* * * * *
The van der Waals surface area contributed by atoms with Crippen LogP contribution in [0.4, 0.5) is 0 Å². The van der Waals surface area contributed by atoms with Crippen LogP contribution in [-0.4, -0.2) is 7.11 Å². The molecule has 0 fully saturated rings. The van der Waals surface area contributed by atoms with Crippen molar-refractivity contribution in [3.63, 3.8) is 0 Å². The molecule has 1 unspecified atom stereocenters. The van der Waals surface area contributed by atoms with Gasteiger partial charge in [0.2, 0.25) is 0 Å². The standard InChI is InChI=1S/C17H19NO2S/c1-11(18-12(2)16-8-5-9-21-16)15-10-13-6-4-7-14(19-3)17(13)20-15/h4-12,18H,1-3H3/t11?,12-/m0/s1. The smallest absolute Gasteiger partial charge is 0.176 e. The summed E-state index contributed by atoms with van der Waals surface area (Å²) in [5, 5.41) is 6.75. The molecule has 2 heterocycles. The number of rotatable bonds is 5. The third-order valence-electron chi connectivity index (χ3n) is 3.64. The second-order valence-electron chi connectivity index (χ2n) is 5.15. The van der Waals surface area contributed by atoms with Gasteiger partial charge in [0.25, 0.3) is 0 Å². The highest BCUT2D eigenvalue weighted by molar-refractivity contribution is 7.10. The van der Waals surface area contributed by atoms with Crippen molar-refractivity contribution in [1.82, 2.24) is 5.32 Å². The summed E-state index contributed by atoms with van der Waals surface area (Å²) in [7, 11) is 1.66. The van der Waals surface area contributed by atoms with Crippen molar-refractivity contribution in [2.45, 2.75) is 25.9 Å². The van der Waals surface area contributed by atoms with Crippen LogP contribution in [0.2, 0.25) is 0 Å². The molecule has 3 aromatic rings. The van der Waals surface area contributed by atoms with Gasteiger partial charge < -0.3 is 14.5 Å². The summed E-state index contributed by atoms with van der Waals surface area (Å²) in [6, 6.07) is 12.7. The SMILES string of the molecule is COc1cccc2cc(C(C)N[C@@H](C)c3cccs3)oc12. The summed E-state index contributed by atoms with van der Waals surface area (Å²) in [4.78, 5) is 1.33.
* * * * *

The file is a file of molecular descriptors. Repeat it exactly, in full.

The van der Waals surface area contributed by atoms with Crippen LogP contribution in [0.4, 0.5) is 0 Å². The van der Waals surface area contributed by atoms with Crippen LogP contribution in [-0.4, -0.2) is 7.11 Å². The molecule has 0 fully saturated rings. The van der Waals surface area contributed by atoms with Crippen molar-refractivity contribution in [3.63, 3.8) is 0 Å². The molecule has 1 unspecified atom stereocenters. The van der Waals surface area contributed by atoms with Gasteiger partial charge in [0.2, 0.25) is 0 Å². The standard InChI is InChI=1S/C17H19NO2S/c1-11(18-12(2)16-8-5-9-21-16)15-10-13-6-4-7-14(19-3)17(13)20-15/h4-12,18H,1-3H3/t11?,12-/m0/s1. The smallest absolute Gasteiger partial charge is 0.176 e. The summed E-state index contributed by atoms with van der Waals surface area (Å²) in [5, 5.41) is 6.75. The molecule has 2 heterocycles. The number of rotatable bonds is 5. The third-order valence-electron chi connectivity index (χ3n) is 3.64. The second-order valence-electron chi connectivity index (χ2n) is 5.15. The van der Waals surface area contributed by atoms with Gasteiger partial charge in [0.25, 0.3) is 0 Å². The highest BCUT2D eigenvalue weighted by molar-refractivity contribution is 7.10. The van der Waals surface area contributed by atoms with Crippen molar-refractivity contribution in [1.82, 2.24) is 5.32 Å². The summed E-state index contributed by atoms with van der Waals surface area (Å²) in [7, 11) is 1.66. The van der Waals surface area contributed by atoms with Crippen molar-refractivity contribution in [2.45, 2.75) is 25.9 Å². The van der Waals surface area contributed by atoms with Crippen LogP contribution in [0.2, 0.25) is 0 Å². The molecule has 3 aromatic rings. The van der Waals surface area contributed by atoms with Gasteiger partial charge < -0.3 is 14.5 Å². The summed E-state index contributed by atoms with van der Waals surface area (Å²) in [6, 6.07) is 12.7. The SMILES string of the molecule is COc1cccc2cc(C(C)N[C@@H](C)c3cccs3)oc12. The summed E-state index contributed by atoms with van der Waals surface area (Å²) in [4.78, 5) is 1.33.